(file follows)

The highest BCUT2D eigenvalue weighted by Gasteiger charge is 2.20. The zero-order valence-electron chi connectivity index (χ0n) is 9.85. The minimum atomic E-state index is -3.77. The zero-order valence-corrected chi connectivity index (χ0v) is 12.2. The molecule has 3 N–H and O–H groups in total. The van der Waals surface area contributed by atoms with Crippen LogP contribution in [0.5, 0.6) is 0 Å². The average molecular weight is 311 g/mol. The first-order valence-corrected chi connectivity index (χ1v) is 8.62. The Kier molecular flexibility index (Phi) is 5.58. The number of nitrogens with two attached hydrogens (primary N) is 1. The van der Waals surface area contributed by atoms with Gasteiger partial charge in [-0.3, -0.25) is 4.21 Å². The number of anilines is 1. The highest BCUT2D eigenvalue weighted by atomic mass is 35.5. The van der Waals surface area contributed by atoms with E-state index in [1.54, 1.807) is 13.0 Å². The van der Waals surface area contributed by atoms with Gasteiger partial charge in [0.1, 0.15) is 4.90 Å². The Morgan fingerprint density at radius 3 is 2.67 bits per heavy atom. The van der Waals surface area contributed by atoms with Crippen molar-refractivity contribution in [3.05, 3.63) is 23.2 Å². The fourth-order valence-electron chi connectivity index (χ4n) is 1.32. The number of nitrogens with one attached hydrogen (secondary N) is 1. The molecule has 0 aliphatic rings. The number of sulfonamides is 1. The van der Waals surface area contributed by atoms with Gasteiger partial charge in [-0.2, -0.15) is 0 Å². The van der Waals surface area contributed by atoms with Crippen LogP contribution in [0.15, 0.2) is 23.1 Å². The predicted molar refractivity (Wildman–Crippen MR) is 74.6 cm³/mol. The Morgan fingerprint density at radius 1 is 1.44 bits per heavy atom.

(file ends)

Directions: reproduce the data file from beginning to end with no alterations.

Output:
The highest BCUT2D eigenvalue weighted by Gasteiger charge is 2.20. The zero-order valence-electron chi connectivity index (χ0n) is 9.85. The minimum atomic E-state index is -3.77. The zero-order valence-corrected chi connectivity index (χ0v) is 12.2. The molecule has 3 N–H and O–H groups in total. The van der Waals surface area contributed by atoms with Crippen LogP contribution in [0.5, 0.6) is 0 Å². The average molecular weight is 311 g/mol. The first-order valence-corrected chi connectivity index (χ1v) is 8.62. The Kier molecular flexibility index (Phi) is 5.58. The number of nitrogens with two attached hydrogens (primary N) is 1. The van der Waals surface area contributed by atoms with Gasteiger partial charge in [-0.3, -0.25) is 4.21 Å². The number of anilines is 1. The highest BCUT2D eigenvalue weighted by atomic mass is 35.5. The van der Waals surface area contributed by atoms with E-state index in [1.54, 1.807) is 13.0 Å². The van der Waals surface area contributed by atoms with Gasteiger partial charge in [0.1, 0.15) is 4.90 Å². The Morgan fingerprint density at radius 3 is 2.67 bits per heavy atom. The van der Waals surface area contributed by atoms with Crippen molar-refractivity contribution in [3.05, 3.63) is 23.2 Å². The fourth-order valence-electron chi connectivity index (χ4n) is 1.32. The number of nitrogens with one attached hydrogen (secondary N) is 1. The molecule has 0 aliphatic rings. The number of sulfonamides is 1. The van der Waals surface area contributed by atoms with Gasteiger partial charge in [-0.2, -0.15) is 0 Å². The van der Waals surface area contributed by atoms with Crippen LogP contribution in [0.15, 0.2) is 23.1 Å². The predicted molar refractivity (Wildman–Crippen MR) is 74.6 cm³/mol. The Morgan fingerprint density at radius 1 is 1.44 bits per heavy atom.